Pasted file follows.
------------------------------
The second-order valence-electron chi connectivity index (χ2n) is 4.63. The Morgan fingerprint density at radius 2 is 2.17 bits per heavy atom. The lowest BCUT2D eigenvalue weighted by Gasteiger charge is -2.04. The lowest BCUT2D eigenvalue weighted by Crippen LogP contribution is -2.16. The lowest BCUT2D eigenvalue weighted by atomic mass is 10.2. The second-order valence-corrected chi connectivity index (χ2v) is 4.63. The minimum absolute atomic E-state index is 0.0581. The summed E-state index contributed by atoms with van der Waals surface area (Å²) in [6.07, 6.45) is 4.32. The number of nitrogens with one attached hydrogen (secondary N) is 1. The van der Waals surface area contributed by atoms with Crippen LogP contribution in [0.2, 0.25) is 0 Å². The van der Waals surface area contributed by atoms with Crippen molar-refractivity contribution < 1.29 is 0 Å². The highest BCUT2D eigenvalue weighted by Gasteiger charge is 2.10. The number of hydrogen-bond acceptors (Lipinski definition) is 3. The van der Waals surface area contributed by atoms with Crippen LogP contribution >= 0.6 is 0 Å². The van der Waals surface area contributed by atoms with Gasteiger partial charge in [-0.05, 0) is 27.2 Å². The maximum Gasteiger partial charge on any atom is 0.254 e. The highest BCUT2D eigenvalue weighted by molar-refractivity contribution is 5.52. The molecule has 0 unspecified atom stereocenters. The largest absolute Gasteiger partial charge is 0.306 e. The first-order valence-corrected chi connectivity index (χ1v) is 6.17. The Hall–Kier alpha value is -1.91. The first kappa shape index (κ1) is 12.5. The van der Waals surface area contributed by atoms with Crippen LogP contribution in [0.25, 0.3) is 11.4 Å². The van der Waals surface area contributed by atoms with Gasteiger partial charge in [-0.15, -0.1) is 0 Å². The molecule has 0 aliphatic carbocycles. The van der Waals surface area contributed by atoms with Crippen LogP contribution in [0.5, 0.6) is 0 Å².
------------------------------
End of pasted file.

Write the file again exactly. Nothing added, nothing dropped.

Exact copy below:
The second-order valence-electron chi connectivity index (χ2n) is 4.63. The Morgan fingerprint density at radius 2 is 2.17 bits per heavy atom. The lowest BCUT2D eigenvalue weighted by Gasteiger charge is -2.04. The lowest BCUT2D eigenvalue weighted by Crippen LogP contribution is -2.16. The lowest BCUT2D eigenvalue weighted by atomic mass is 10.2. The second-order valence-corrected chi connectivity index (χ2v) is 4.63. The minimum absolute atomic E-state index is 0.0581. The summed E-state index contributed by atoms with van der Waals surface area (Å²) in [6.07, 6.45) is 4.32. The number of nitrogens with one attached hydrogen (secondary N) is 1. The van der Waals surface area contributed by atoms with Crippen LogP contribution in [0.2, 0.25) is 0 Å². The van der Waals surface area contributed by atoms with Crippen molar-refractivity contribution < 1.29 is 0 Å². The highest BCUT2D eigenvalue weighted by Gasteiger charge is 2.10. The number of hydrogen-bond acceptors (Lipinski definition) is 3. The van der Waals surface area contributed by atoms with Crippen LogP contribution >= 0.6 is 0 Å². The van der Waals surface area contributed by atoms with Gasteiger partial charge in [-0.05, 0) is 27.2 Å². The maximum Gasteiger partial charge on any atom is 0.254 e. The highest BCUT2D eigenvalue weighted by molar-refractivity contribution is 5.52. The molecule has 0 unspecified atom stereocenters. The largest absolute Gasteiger partial charge is 0.306 e. The first-order valence-corrected chi connectivity index (χ1v) is 6.17. The Hall–Kier alpha value is -1.91. The first kappa shape index (κ1) is 12.5. The van der Waals surface area contributed by atoms with Crippen LogP contribution in [0.25, 0.3) is 11.4 Å². The van der Waals surface area contributed by atoms with Gasteiger partial charge in [-0.15, -0.1) is 0 Å². The molecule has 0 aliphatic carbocycles. The van der Waals surface area contributed by atoms with Crippen LogP contribution in [0.5, 0.6) is 0 Å².